Department of English UG Module Directory (2020)

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ESH6029

Heroes and Outlaws in History and Fiction, 1100-1600

Level 6 (15 credits)

This module explores the representations of a range of heroes and outlaws, both real and legendary, in literary and historical texts written in England from the twelfth to the sixteenth century. We will study tales of some of medieval England's most famous heroes outside of the Arthurian tradition, along with stories of Robin Hood and other outlaws, tracing the roots of the Robin Hood legend in earlier narratives. We will investigate how accounts of these heroes and outlaws developed across time, and how they took shape in different regions, languages, genres, and material forms. We will consider themes of identity, otherness, monstrosity, Englishness, violence, chivalry and justice, as we explore how accounts of England's heroes and outlaws blur the distinctions between these categories, testing the limits of the human and the law. Students will be expected to read Middle English texts in their original language. Medieval French and Latin sources will be made available in translation.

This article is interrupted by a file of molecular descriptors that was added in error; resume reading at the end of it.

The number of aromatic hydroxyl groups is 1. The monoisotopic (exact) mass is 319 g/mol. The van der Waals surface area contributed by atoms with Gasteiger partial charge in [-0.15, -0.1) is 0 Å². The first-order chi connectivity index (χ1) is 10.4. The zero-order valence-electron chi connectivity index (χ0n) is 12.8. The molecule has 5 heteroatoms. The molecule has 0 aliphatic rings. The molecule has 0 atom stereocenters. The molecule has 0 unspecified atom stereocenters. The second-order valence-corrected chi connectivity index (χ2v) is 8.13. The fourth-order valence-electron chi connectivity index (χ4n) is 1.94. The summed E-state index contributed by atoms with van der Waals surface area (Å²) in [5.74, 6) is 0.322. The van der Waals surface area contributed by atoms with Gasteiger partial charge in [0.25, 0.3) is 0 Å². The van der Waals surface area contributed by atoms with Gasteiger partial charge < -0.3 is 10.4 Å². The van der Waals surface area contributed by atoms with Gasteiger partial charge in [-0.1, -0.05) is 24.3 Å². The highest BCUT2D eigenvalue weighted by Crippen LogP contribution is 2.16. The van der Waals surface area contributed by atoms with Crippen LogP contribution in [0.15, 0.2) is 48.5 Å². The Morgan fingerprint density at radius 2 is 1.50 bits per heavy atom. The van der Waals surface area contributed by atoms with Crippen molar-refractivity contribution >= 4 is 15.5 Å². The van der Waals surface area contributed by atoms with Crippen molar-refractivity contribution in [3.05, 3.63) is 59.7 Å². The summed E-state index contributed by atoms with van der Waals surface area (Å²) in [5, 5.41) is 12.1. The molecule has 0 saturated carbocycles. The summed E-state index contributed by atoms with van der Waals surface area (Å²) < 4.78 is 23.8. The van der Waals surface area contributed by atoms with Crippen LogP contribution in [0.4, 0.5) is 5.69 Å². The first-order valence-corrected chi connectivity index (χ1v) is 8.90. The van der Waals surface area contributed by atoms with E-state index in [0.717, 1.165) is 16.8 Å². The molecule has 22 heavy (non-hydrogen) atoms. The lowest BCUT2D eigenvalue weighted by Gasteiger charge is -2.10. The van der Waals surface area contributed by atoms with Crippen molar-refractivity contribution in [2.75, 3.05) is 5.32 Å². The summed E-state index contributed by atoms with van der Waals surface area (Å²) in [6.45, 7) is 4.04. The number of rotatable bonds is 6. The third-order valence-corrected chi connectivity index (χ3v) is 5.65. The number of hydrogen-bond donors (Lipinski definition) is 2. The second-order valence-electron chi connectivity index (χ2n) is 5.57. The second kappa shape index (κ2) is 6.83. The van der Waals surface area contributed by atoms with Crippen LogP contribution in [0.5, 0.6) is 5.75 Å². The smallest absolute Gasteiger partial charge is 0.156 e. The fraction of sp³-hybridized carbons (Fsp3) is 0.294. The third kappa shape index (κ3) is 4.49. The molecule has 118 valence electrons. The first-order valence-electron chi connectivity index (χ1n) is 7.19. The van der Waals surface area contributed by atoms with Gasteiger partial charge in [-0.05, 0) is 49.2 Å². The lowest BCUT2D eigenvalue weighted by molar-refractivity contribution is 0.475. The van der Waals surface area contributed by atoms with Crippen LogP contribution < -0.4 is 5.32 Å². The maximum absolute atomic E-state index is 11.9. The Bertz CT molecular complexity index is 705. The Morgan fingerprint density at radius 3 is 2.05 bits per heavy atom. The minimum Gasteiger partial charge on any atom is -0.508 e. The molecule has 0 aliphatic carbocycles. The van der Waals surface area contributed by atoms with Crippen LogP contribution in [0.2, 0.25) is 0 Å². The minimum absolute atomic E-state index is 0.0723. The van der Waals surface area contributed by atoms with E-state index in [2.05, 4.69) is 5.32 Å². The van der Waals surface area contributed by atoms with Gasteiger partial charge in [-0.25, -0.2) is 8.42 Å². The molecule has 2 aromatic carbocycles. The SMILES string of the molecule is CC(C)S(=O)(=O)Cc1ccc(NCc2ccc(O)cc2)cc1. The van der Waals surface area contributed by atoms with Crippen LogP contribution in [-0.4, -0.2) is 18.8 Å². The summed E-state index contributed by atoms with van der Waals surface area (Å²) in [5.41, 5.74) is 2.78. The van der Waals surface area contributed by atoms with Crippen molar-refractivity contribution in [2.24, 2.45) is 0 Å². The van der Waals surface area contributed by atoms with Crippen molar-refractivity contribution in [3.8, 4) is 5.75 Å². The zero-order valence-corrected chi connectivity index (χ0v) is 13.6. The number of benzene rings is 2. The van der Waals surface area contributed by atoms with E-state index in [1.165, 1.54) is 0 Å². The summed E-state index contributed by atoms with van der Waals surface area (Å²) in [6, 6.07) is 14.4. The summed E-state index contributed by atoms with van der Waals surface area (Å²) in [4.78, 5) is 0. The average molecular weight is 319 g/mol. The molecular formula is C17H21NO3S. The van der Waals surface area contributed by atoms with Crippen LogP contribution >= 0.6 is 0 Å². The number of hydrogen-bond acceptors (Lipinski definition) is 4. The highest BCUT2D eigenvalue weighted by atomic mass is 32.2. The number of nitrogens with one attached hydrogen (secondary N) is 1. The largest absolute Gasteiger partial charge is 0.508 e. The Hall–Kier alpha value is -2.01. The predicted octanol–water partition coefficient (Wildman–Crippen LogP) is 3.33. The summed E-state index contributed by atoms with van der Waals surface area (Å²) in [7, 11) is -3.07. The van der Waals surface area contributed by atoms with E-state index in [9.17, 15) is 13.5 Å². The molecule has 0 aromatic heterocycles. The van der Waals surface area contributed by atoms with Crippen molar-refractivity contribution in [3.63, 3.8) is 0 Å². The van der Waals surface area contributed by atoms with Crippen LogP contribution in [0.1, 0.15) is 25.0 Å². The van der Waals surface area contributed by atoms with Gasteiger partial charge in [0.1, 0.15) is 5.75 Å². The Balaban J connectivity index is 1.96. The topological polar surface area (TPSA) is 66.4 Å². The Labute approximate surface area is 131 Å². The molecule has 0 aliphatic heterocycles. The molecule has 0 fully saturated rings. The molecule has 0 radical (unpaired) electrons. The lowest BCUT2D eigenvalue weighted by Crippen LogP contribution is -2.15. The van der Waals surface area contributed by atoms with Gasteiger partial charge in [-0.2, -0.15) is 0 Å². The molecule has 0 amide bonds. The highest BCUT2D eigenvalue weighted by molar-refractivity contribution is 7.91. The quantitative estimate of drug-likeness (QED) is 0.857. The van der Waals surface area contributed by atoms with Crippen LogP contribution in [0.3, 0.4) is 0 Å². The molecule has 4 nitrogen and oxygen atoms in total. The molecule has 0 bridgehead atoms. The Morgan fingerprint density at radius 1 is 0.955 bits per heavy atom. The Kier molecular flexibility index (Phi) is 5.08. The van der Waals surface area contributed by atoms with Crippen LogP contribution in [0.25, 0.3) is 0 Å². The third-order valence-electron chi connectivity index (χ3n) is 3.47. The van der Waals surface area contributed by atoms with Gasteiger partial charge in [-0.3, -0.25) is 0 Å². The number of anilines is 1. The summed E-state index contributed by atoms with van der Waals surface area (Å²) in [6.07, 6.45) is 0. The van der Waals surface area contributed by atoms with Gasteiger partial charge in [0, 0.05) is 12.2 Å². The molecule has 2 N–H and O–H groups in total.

Preparing for this Module and Approximate Costs

All of the texts you will be studying for Heroes and Outlaws will be provided for you in a module pack or are fully available online. 

If you'd like to make a head start, then please do! I would firstly recommend brushing up on your Middle English language skills. Go over any Middle English texts that you've read already and note any words or grammatical structures that are tricky for you. Make a list and learn them; test yourself and expand your ME vocabulary. Having a strong grasp of Middle English language will do you the world of good.

Having brushed up on your Middle English, why not make a start on some of the texts we will be studying throughout the semester:

  1. Havelok the Dane is our first heroic text and can be found here: https://d.lib.rochester.edu/teams/text/salisbury-four-romances-of-england-havelok-the-dane
  2. Bevis of Hampton is one our longer texts and so it might be useful to get this under your belt so that you don't have  a heavy stack of reading halfway through the semester: https://d.lib.rochester.edu/teams/text/salisbury-four-romances-of-england-bevis-of-hampton
  3. If you'd like to have an eye on Robin Hood as we're working through the 'heroes' part of the module, you could fast-forward to Anthony Munday's Downfall of Robert, Earle of Huntington: http://d.lib.rochester.edu/teams/text/downfall-of-robert-earle-of-huntington

That should be enough to keep you going for now. I'd also recommend coming to our first seminar prepared with ideas and examples of what makes a hero. What heroes (female and male) have you encountered in literature so far in your studies? What heroes have you encountered in your everyday life? What defines them as a hero? Is hero a useful term?

I look forward to our first seminar!

No additional costs are anticipated for this module.

 
Learning Context Long Seminar
Semester 1
Assessment

1. Participation, 5%
2. Presentation (5-10 mins), 20%
3. Essay (3500 words), 75%

Mode of reassessment Standard
Contact Eoin Bentick